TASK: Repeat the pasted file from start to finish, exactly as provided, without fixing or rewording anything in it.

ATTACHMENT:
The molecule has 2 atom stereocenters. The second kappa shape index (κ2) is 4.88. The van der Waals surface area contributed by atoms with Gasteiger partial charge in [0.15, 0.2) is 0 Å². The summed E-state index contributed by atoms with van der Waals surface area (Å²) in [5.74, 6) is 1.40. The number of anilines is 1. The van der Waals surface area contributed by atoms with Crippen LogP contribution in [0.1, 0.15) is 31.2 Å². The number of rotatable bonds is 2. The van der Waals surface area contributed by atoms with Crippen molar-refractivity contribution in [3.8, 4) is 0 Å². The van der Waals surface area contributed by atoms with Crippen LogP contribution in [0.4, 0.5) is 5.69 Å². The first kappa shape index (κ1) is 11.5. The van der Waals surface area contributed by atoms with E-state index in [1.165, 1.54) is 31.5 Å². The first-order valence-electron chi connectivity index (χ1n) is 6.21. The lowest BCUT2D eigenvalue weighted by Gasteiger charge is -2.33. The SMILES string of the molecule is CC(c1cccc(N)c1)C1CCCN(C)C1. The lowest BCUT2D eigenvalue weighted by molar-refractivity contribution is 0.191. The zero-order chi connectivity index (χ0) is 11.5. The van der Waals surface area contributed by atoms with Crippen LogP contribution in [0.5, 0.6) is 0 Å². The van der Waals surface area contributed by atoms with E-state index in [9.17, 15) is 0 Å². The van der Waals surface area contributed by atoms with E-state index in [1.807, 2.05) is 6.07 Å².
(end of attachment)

The molecule has 2 atom stereocenters. The second kappa shape index (κ2) is 4.88. The van der Waals surface area contributed by atoms with Gasteiger partial charge in [0.15, 0.2) is 0 Å². The summed E-state index contributed by atoms with van der Waals surface area (Å²) in [5.74, 6) is 1.40. The number of anilines is 1. The van der Waals surface area contributed by atoms with Crippen LogP contribution in [0.1, 0.15) is 31.2 Å². The number of rotatable bonds is 2. The van der Waals surface area contributed by atoms with Crippen molar-refractivity contribution in [3.8, 4) is 0 Å². The van der Waals surface area contributed by atoms with Crippen LogP contribution in [0.4, 0.5) is 5.69 Å². The first kappa shape index (κ1) is 11.5. The van der Waals surface area contributed by atoms with E-state index in [1.165, 1.54) is 31.5 Å². The first-order valence-electron chi connectivity index (χ1n) is 6.21. The lowest BCUT2D eigenvalue weighted by Gasteiger charge is -2.33. The SMILES string of the molecule is CC(c1cccc(N)c1)C1CCCN(C)C1. The lowest BCUT2D eigenvalue weighted by molar-refractivity contribution is 0.191. The zero-order chi connectivity index (χ0) is 11.5. The van der Waals surface area contributed by atoms with Crippen LogP contribution in [0.5, 0.6) is 0 Å². The van der Waals surface area contributed by atoms with E-state index in [9.17, 15) is 0 Å². The van der Waals surface area contributed by atoms with E-state index in [1.807, 2.05) is 6.07 Å².